NU alum wins humanitarian award for waste-management innovation in India

Allyson Chiu, Reporter

Anoop Jain (McCormick ’09) recently won the $100,000 Waislitz Global Citizen Award for his humanitarian efforts to improve public health in Bihar, one of the poorest states in India.

Jain is the co-founder and U.S. director of the Humanure Power, which aims to decrease the amount of people who defecate outdoors to improve the area’s overall health.

After graduating from the McCormick School of Engineering and Applied Science with a degree in environmental engineering, Jain was hired at an engineering company in Chicago.

Less than a year later, he quit to pursue his true passion: humanitarian work.

Jain moved to India and discovered that millions in Bihar did not have toilets. The lack of a sanitation system was causing many to die of preventable diseases, which Jain said he finds absurd.

“Those numbers are tragic, and there’s absolutely no reason why those numbers should be the way they are, not in the 21st century,” he said.

Jain said he had anything but a smooth transition into college. After a difficult first two years brought on by “extenuating circumstances,” he was expelled for low academic performance from the University in 2006. He then took classes at another school, appealed the expulsion and was re-admitted to NU nine months later.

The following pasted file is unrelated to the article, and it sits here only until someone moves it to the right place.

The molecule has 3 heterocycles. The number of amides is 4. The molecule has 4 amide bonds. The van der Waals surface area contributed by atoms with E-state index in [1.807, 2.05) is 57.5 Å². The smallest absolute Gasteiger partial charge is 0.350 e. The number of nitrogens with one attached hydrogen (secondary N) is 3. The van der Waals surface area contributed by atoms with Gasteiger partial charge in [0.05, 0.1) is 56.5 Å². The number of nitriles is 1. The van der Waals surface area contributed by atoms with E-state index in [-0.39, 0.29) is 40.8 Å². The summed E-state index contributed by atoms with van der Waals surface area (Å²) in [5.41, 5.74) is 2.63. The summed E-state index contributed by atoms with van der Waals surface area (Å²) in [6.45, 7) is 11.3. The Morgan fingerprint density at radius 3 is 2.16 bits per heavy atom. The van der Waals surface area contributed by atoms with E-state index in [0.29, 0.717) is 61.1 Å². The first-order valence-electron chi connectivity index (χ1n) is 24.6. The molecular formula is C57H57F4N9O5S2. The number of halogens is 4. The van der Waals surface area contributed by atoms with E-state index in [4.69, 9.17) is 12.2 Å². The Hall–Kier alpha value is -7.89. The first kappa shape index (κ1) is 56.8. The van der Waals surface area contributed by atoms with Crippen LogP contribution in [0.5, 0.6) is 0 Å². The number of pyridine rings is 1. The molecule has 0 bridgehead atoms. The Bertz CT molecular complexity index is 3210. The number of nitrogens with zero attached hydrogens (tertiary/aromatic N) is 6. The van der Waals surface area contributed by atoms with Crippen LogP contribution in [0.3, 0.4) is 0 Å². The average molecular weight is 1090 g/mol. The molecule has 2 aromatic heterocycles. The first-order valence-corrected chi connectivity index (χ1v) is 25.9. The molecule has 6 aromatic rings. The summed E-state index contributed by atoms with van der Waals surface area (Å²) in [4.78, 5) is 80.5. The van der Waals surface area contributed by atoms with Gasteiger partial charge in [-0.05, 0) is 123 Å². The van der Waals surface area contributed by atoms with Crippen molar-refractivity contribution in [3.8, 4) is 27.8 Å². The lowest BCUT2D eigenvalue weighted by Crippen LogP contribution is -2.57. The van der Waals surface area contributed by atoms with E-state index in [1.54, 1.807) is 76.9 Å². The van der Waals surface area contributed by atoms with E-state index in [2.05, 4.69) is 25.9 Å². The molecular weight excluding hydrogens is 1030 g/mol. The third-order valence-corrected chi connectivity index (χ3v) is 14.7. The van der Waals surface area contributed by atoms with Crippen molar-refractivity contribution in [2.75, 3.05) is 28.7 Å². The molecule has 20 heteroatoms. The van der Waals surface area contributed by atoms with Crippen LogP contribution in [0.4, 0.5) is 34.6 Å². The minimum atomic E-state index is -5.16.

“It really forced me to go through a challenge early in life, and it made me a lot stronger,” Jain said. “I often think back and think, ‘Man you know I got through that.’”

Joseph Holtgreive, McCormick assistant dean for student career development, who made the call to Jain informing him of the expulsion, said he sees him as an inspiration to other NU students because he is “a testimonial to the importance of resilience” for fighting his way out of the “it wasn’t my fault” mentality.

“He deserves enormous credit for his persistence and hard work,” Holtgreive said. “I think the award is a nice acknowledgment of that, but I think the real exciting thing to celebrate is the impact he’s had and the effort he’s put into changing people’s lives.”

After returning to NU, Jain discovered his love for humanitarian work by participating and leading relief efforts sponsored by Alternative Student Breaks.

“I loved ASB because it was never about just going there and building a house for a week and then coming back to campus,” Jain said. “It was about responding to a need in that moment but understanding that it will never, ever, ever be enough, and if you really want to affect substantive change, it’s going to take a lot more.”

Even with the external praise, Jain does not see himself as an entrepreneur or a director of a program. Instead he said he considers himself and his team “people who are working where there’s need.”

“When you have experienced the grace of a second chance firsthand, all you want to do is work with people to ensure that they have not only just a second chance, but any chance to succeed,” Jain said.

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